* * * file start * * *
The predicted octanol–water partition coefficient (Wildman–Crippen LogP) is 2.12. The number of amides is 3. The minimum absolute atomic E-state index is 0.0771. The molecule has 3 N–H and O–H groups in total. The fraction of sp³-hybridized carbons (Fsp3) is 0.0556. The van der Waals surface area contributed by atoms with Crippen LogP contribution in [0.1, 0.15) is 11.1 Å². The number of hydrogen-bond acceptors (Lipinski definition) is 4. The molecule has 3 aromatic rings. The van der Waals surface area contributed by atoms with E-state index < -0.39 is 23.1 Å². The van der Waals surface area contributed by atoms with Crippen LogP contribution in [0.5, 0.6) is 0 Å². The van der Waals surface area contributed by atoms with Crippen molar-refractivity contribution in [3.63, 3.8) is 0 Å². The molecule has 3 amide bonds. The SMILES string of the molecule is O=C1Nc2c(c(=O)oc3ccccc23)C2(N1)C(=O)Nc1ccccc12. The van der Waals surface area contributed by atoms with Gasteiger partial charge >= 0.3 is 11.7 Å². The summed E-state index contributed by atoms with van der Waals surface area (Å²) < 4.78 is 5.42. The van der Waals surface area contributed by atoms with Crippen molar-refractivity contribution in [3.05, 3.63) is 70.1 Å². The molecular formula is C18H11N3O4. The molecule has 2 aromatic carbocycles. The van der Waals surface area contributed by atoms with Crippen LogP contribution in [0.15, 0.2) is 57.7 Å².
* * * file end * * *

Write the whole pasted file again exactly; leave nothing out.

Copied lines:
The predicted octanol–water partition coefficient (Wildman–Crippen LogP) is 2.12. The number of amides is 3. The minimum absolute atomic E-state index is 0.0771. The molecule has 3 N–H and O–H groups in total. The fraction of sp³-hybridized carbons (Fsp3) is 0.0556. The van der Waals surface area contributed by atoms with Crippen LogP contribution in [0.1, 0.15) is 11.1 Å². The number of hydrogen-bond acceptors (Lipinski definition) is 4. The molecule has 3 aromatic rings. The van der Waals surface area contributed by atoms with E-state index < -0.39 is 23.1 Å². The van der Waals surface area contributed by atoms with Crippen LogP contribution in [0.5, 0.6) is 0 Å². The van der Waals surface area contributed by atoms with Crippen molar-refractivity contribution in [3.63, 3.8) is 0 Å². The molecule has 3 amide bonds. The SMILES string of the molecule is O=C1Nc2c(c(=O)oc3ccccc23)C2(N1)C(=O)Nc1ccccc12. The van der Waals surface area contributed by atoms with Gasteiger partial charge >= 0.3 is 11.7 Å². The summed E-state index contributed by atoms with van der Waals surface area (Å²) < 4.78 is 5.42. The van der Waals surface area contributed by atoms with Crippen molar-refractivity contribution in [3.05, 3.63) is 70.1 Å². The molecular formula is C18H11N3O4. The molecule has 2 aromatic carbocycles. The van der Waals surface area contributed by atoms with Crippen LogP contribution in [0.15, 0.2) is 57.7 Å².